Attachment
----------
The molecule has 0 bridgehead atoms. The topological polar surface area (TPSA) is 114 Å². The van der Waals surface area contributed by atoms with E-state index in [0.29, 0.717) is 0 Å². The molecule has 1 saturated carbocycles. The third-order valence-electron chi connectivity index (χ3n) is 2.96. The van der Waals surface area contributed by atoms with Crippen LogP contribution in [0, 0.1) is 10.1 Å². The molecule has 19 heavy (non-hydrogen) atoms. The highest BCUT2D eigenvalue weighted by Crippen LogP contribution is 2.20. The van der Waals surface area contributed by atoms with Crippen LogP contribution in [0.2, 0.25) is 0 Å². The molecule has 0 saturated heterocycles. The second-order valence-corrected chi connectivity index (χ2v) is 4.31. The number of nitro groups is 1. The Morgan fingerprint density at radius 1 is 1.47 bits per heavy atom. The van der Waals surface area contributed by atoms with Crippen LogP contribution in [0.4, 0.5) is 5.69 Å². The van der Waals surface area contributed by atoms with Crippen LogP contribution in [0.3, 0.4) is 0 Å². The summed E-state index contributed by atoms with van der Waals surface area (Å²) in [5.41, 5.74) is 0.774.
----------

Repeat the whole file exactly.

The molecule has 0 bridgehead atoms. The topological polar surface area (TPSA) is 114 Å². The van der Waals surface area contributed by atoms with E-state index in [0.29, 0.717) is 0 Å². The molecule has 1 saturated carbocycles. The third-order valence-electron chi connectivity index (χ3n) is 2.96. The van der Waals surface area contributed by atoms with Crippen LogP contribution in [0, 0.1) is 10.1 Å². The molecule has 19 heavy (non-hydrogen) atoms. The highest BCUT2D eigenvalue weighted by Crippen LogP contribution is 2.20. The van der Waals surface area contributed by atoms with Crippen LogP contribution in [0.2, 0.25) is 0 Å². The molecule has 0 saturated heterocycles. The second-order valence-corrected chi connectivity index (χ2v) is 4.31. The number of nitro groups is 1. The Morgan fingerprint density at radius 1 is 1.47 bits per heavy atom. The van der Waals surface area contributed by atoms with Crippen LogP contribution in [0.4, 0.5) is 5.69 Å². The van der Waals surface area contributed by atoms with Crippen LogP contribution in [0.3, 0.4) is 0 Å². The summed E-state index contributed by atoms with van der Waals surface area (Å²) in [5.41, 5.74) is 0.774.